An office holder is an individual appointed to a substantive position by a company or organisation. They tend to have minimal duties within the company and do not receive any form of payment for the duties performed other than a potential voluntary payment (honorarium) subject to tax and national insurance. They can however also be an employee of the company for which they receive payment.

An individual acting as an office holder works independently and is under no contract in relation to the duties they undertake as an office holder. An example of an office holder might be a trustee, trade union secretary, or company director.

Differentiating between employment status for tax and for rights

When it comes to employment status, there is a disparity between the categories used to determine an individual’s tax liabilities, and the categories used to determine an individual’s employment rights. This can result in the same individual being taxed under one category but given the rights of another.

A common example is a limited company contractor operating “inside” the IR35 legislation which is a measure strictly in relation to tax liability. Such individuals pay tax like an employee but are not automatically awarded the same employment rights.

Because status for tax and status for rights are dealt with by separate government departments, they have different methods of determination for each.

Limited company contractor

Employment status for rights

Employment status serves as an indicator for the employment rights that an individual is entitled to as part of their job.

For example, employment status impacts upon whether or not an individual is eligible for holiday pay, maternity leave, or workplace benefits etc.

When we consider employment status for rights, there are three categories of employment status that an individual might fit into:

  • Employed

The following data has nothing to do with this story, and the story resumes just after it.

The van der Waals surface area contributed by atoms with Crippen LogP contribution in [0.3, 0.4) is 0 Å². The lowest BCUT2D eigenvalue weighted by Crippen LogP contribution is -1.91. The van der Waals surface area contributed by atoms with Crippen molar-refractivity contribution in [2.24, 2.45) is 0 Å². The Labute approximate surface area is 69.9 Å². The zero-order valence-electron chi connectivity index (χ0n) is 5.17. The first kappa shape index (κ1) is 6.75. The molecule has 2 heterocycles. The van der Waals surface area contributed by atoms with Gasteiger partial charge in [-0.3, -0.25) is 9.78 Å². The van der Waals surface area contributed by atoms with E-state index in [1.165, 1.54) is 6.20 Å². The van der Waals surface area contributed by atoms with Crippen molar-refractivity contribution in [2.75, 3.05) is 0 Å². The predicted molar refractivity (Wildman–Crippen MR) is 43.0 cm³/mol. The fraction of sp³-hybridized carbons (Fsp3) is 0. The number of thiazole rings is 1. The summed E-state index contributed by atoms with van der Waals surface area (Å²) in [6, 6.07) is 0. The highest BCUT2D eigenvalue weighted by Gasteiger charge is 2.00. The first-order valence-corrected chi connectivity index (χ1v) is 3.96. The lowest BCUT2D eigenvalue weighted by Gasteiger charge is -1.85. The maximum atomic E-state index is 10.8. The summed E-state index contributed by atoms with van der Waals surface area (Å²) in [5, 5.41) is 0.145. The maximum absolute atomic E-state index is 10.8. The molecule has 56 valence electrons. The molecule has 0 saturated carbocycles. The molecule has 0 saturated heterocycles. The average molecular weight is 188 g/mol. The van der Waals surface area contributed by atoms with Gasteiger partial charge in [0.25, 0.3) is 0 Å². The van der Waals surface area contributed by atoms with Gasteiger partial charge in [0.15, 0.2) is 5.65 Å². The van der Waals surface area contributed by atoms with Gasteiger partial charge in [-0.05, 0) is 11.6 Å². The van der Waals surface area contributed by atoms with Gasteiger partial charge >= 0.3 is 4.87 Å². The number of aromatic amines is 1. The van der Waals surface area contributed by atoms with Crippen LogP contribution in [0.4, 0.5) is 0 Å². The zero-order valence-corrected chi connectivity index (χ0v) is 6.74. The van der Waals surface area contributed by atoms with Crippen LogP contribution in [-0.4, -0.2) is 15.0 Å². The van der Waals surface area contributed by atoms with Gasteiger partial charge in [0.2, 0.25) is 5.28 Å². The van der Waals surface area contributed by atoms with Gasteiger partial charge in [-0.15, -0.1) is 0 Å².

• Self-employed
  • Worker
Professional working at desk

Employment status for tax purposes

The categorisation of individuals under employment status for tax serves as an indication to HMRC as to how much tax and National Insurance contributions should be deducted from each person based upon the position they fulfil, or the services provided.

For employment status for tax purposes, there are only two categories an individual may be classified as:

  • Employed
  • Self-employed

Misaligned employment status framework

The disparities presented above between the frameworks for determining an individual’s employment status for both rights and tax purposes only goes to show that the need for alignment between the two has never been more necessary.

It begs the question of whether the two frameworks will ever be aligned unless a third category of ‘worker’ is introduced into the determination process for employment status for tax in order to mirror the categories set for employment rights.

There are so many different ways for an individual to provide a service. Whilst having the benefit of seeming simple, when it comes to HMRC’s categorisation of employment for tax purposes, narrowing it down into two distinct categories could be construed as an oversimplification.

Another consideration which has been an increasingly common concern for the industry is whether an individual might be classed as employed for tax purposes yet self-employed when it comes to their rights. An individual put under the same determination tests might receive a different categorisation for their rights than for their tax classification. This is a clear argument for why the frameworks desperately require aligning.